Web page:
Recent data suggests that the exposure of small grafts to high portal blood flow impairs liver regeneration as sinusoidal congestion and hemorrhage have been identified in partial liver grafts in pigs98. Portal hyperperfusion results from a smaller liver volume compared to the native liver along with pre-existing portal hypertension93. As portal venous flow is relatively unregulated in the liver compared to arterial flow, the portal hyperperfusion leads to a compensatory decrease in arterial blood flow. This “arterial buffering response” further contributes to impaired liver regeneration99. Successful partial liver transplantation relies on balancing the portal venous and hepatic artery flow and ensuring adequate hepatic venous drainage.
Various strategies are currently being investigated to overcome SFSS. Zhu and colleagues demonstrated improved serologic studies , decreased post-transplant hospital stay, and reduced infection related morbidity in patients receiving omega-3 fatty acid supplementation compared to patients receiving parenteral nutrition alone100. Further evidence supporting the protective effect of fatty acid supplementation following partial hepatectomy is provided by Yan et.al101. Following 70% partial hepatectomy, rats administered polyunsaturated fatty acids showed enhanced expression of the LKB1-AMPK signaling pathway resulting in improved tight junction integrity and improved postoperative hepatic function. Another potential strategy for overcoming SFSS utilizes the secreted factors from mesenchymal stem cells to promote liver regeneration. Following partial hepatectomy, mice treated with mesenchymal stem cell conditioned culture media demonstrated improved regenerative capacity with upregulation of cytokines and growth factors involved in cell proliferation, angiogenesis, and anti-inflammatory responses102. Infusion of bone marrow mesenchymal stem cells also promotes proliferation of hepatocytes following extended hepatectomy103 . Pentoxifylline (a TNFα inhibitor that enhances activation of the IL-6 signaling pathway) was evaluated in a recent study including 101 noncirrhotic patients undergoing major liver resection. Administration of the drug resulted in better volumetry in patients with small remnant livers104. Finally, surgical interventions including splenic artery ligation, splenectomy, and creation of a portocaval shunt have been described in clinical and animal studies to decrease the portal hyperperfusion associated with SFSS105.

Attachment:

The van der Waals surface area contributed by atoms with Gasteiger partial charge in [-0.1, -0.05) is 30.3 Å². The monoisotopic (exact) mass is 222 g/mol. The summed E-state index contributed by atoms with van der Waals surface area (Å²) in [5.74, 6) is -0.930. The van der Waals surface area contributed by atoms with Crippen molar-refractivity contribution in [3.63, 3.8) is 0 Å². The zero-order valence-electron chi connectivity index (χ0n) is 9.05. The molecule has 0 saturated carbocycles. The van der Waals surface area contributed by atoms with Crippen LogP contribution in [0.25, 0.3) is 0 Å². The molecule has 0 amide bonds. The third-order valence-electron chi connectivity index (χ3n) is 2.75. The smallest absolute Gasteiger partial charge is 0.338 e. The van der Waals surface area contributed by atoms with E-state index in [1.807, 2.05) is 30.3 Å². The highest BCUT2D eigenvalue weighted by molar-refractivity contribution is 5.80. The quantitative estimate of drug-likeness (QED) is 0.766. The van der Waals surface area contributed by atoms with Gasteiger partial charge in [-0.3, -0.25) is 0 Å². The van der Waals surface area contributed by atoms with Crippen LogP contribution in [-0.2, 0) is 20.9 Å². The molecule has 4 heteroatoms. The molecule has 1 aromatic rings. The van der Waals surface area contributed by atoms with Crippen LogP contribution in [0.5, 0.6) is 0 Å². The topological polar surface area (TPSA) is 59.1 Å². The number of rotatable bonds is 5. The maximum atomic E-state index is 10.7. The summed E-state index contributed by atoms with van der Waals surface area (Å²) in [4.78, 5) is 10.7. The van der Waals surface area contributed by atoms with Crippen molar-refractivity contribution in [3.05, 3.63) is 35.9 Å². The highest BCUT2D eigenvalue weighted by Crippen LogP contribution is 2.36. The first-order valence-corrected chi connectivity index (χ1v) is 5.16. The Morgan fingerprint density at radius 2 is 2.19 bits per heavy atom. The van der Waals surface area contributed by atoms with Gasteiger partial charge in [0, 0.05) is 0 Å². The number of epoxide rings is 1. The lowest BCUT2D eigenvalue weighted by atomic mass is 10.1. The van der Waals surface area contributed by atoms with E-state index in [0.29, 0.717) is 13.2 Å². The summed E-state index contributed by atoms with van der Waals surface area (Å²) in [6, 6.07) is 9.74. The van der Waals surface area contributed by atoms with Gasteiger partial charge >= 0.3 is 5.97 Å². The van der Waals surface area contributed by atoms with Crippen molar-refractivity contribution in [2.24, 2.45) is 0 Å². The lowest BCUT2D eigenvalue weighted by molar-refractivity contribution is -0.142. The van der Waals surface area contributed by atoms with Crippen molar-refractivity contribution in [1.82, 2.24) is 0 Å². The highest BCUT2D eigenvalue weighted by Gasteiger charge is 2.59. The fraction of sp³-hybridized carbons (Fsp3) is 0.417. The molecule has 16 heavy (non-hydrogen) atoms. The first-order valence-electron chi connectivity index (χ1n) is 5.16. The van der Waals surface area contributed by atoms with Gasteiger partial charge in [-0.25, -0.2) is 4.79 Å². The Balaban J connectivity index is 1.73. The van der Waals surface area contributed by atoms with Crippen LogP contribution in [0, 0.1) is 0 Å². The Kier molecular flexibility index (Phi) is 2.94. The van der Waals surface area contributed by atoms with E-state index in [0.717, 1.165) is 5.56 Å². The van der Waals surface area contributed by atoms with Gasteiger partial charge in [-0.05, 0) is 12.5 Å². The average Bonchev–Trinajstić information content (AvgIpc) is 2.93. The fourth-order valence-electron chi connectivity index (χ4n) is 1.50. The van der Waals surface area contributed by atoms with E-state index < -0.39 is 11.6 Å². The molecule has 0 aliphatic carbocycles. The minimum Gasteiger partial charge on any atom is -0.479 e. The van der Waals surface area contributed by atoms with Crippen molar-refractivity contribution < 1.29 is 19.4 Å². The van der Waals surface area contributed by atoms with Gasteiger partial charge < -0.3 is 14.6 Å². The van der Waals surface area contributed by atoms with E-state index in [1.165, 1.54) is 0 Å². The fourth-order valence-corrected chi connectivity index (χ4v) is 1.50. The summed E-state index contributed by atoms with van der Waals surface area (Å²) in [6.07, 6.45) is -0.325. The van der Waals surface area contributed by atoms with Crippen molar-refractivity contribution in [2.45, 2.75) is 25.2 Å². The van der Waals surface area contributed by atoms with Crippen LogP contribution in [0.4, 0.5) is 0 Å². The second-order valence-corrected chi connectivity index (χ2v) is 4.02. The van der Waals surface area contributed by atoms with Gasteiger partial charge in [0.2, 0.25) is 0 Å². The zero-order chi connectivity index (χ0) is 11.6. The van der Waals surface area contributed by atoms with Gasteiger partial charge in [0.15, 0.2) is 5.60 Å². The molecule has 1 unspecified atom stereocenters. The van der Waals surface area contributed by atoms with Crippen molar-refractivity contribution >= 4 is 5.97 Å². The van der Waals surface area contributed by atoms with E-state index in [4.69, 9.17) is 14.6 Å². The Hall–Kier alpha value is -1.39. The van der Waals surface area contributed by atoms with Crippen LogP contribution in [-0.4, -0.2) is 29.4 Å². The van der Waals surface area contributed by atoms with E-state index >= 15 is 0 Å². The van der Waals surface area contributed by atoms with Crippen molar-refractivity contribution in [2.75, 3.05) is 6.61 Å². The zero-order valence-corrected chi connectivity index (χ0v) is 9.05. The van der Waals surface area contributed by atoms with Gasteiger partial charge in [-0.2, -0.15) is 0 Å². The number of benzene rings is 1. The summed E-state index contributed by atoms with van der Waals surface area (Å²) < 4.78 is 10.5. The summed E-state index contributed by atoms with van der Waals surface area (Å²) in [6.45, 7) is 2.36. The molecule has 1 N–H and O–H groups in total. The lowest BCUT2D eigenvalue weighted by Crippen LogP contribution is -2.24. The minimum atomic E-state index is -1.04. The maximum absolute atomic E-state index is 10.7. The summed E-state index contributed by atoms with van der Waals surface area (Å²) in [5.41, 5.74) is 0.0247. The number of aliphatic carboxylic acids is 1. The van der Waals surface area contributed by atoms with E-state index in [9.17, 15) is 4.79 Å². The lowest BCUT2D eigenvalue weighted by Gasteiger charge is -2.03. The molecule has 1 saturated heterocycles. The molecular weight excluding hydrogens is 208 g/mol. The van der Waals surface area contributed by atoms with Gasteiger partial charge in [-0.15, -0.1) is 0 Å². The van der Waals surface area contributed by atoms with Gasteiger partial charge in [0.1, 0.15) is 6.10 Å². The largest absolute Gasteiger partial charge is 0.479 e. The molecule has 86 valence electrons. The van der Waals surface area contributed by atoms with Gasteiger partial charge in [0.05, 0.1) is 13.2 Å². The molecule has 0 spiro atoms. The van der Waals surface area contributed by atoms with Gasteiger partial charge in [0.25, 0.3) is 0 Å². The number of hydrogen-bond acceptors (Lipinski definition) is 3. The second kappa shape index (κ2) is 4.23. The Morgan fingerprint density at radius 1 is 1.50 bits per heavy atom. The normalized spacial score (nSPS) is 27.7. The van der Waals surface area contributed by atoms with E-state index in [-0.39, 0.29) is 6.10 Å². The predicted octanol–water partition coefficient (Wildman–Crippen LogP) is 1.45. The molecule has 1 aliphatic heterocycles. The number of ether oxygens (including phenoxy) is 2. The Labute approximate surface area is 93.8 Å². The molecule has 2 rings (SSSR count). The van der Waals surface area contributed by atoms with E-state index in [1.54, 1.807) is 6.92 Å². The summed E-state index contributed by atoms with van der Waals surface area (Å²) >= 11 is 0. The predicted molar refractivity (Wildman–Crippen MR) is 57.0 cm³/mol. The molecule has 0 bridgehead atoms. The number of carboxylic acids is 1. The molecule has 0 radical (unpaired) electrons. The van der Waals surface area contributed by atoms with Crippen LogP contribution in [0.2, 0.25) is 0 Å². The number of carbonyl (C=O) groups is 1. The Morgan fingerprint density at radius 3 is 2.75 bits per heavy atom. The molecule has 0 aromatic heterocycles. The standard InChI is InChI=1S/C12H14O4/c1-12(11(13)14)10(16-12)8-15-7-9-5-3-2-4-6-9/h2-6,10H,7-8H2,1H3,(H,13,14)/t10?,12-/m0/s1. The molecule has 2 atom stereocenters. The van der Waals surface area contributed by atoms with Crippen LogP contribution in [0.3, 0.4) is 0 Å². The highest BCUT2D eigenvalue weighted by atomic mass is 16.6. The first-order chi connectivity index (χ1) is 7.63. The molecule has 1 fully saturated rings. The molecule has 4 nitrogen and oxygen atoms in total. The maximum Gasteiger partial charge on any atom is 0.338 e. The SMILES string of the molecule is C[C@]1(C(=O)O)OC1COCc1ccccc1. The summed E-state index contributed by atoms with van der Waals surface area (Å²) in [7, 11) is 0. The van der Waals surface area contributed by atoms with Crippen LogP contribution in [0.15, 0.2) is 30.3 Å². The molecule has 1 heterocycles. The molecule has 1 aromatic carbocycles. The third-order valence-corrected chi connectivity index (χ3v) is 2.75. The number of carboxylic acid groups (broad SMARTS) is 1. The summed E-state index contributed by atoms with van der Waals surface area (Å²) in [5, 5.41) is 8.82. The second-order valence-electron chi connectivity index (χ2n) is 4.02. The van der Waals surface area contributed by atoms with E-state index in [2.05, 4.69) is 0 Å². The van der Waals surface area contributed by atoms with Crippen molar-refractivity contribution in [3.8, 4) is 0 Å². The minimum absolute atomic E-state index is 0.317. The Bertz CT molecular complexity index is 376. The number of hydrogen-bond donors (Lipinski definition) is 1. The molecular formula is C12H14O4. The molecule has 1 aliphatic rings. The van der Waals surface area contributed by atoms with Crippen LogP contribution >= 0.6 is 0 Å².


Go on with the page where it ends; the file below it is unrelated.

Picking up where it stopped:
As primary hepatocytes rapidly proliferate in vivo in response to the complex signaling pathways of liver regeneration and under the support of the liver’s three-dimensional architecture, efforts are underway to engineer liver scaffolds that can be transplanted and used for replacement of the liver function in patients with a failing liver. One such example is a recellularized liver graft using a decellularized liver matrix which has been successful using a rat model106. Upscaling this technique to a larger, porcine animal model may allow for the development of recellularized liver matrices functioning as an auxiliary graft for transplantation in humans.